Hospice Providers Question Restrictions of “Social Distancing” During End-of-Life Care

Since Monday, March 9, visitors to nursing homes, rehabilitation centers and hospice care facilities have faced restrictions put in place to slow the spread of coronavirus to the most vulnerable populations.

For individuals within these facilities and their families, these new restrictions have added to the hardships endured at the end of life. 

“The way to stop a virus is to separate everybody,” said Dr. Balu Natarajan, the chief medical officer for Seasons Hospice. “But, hospice patients need to be able to be with their loved ones and they need to be with them. Social isolation is one thing, but someone dying needs to be with their family, this is way beyond a social interaction.”

“People do the best they can with the information they have, but basically they go into modes of restriction in an attempt to stem the tide and are encouraging social distancing to flatten the curve,” Natarajan said. “That is fine, but what needs to change is the approach when the stakes of social distancing are higher.”

Seasons Hospice serves patients at two Connecticut-based facilities in Bloomfield and Middlebury, as well as others across twenty states.

“In cases when someone is dying, the last goodbye or opportunity to say I love you and I’m sorry is actually part of the care plan,” Natarajan said. “Social distancing is not really applicable.”

Natarajan said that he has reached out to the Center for Medicaid and Medicare Services for guidance as Seasons Hospice faces restrictions on allowing family members and even professional healthcare staff to visit and attend to those in their care.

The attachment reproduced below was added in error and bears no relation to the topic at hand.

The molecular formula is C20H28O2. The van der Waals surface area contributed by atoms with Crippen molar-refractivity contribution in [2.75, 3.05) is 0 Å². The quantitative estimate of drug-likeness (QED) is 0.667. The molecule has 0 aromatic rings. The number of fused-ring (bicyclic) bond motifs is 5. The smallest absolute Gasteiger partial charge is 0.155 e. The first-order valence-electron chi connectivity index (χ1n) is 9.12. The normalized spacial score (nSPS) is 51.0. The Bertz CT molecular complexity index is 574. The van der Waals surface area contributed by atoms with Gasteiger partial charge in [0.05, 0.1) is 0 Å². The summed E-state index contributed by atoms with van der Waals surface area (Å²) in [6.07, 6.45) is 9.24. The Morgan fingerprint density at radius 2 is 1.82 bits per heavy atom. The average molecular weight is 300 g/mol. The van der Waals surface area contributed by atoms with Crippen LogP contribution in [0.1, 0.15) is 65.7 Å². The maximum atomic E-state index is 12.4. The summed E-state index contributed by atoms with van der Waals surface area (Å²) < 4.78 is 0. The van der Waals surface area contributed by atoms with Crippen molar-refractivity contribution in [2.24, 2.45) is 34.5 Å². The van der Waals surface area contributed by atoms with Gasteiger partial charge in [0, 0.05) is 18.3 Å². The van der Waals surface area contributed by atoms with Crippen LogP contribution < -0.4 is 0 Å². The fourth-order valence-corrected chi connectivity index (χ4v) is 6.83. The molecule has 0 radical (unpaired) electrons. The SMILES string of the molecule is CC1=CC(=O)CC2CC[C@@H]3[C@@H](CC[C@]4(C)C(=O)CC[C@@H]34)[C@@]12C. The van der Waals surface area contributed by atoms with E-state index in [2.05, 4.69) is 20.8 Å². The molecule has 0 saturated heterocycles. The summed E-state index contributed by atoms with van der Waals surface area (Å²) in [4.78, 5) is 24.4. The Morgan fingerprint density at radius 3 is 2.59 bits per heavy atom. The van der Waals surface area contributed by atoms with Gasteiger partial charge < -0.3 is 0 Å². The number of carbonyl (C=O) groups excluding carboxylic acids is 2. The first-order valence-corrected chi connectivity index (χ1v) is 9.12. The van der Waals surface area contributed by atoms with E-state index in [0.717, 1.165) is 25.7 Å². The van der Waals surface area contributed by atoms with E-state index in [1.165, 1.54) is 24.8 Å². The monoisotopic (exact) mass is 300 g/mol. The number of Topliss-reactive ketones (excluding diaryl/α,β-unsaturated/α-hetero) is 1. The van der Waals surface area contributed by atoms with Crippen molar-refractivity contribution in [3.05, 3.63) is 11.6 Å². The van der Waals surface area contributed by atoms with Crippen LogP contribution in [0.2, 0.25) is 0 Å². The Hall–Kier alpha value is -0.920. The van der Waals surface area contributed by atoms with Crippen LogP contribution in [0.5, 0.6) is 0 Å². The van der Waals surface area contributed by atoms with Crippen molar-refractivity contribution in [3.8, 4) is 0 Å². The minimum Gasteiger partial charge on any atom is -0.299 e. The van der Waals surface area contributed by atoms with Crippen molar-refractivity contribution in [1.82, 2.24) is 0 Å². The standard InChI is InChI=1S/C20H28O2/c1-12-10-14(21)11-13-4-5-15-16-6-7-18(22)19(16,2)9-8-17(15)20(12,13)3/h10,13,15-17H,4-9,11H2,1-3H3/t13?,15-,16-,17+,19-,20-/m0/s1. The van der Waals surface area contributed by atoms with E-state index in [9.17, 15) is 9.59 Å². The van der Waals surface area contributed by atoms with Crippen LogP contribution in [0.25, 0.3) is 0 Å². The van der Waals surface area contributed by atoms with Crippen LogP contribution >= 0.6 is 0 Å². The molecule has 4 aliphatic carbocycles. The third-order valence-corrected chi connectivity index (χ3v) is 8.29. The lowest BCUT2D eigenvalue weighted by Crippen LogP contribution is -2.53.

“The guidance from CMS is explicit in making sure that people in hospice are protected from this virus and that includes limiting visitors, but they make some reference to the importance of following plans of care which include social interaction and bringing families together,” Natarajan said. “We are able to use that language to be able to explain that a person’s dying process and the healing process for people around them is incredibly important.”

In cases where facilities are not able to allow even end-of-life visitors, Seasons Hospice and the National Association of Hospice and Palliative Care are making efforts to provide for virtual visits with the aid of Skype, Facetime and What’s App.

Unlike in previous infectious disease outbreaks, Natarajan said that information and changing directives have spread faster than the virus itself, sometimes making the response seem more extreme.

“People do the best they can with the information they have, but basically they go into modes of restriction in an attempt to stem the tide and are encouraging social distancing to flatten the curve,” Natarajan said. “That is fine, but what needs to change is the approach when the stakes of social distancing are higher.”

Seasons Hospice said they are available to advocate for anyone whose family is experiencing hardship and separation while in hospice during this time.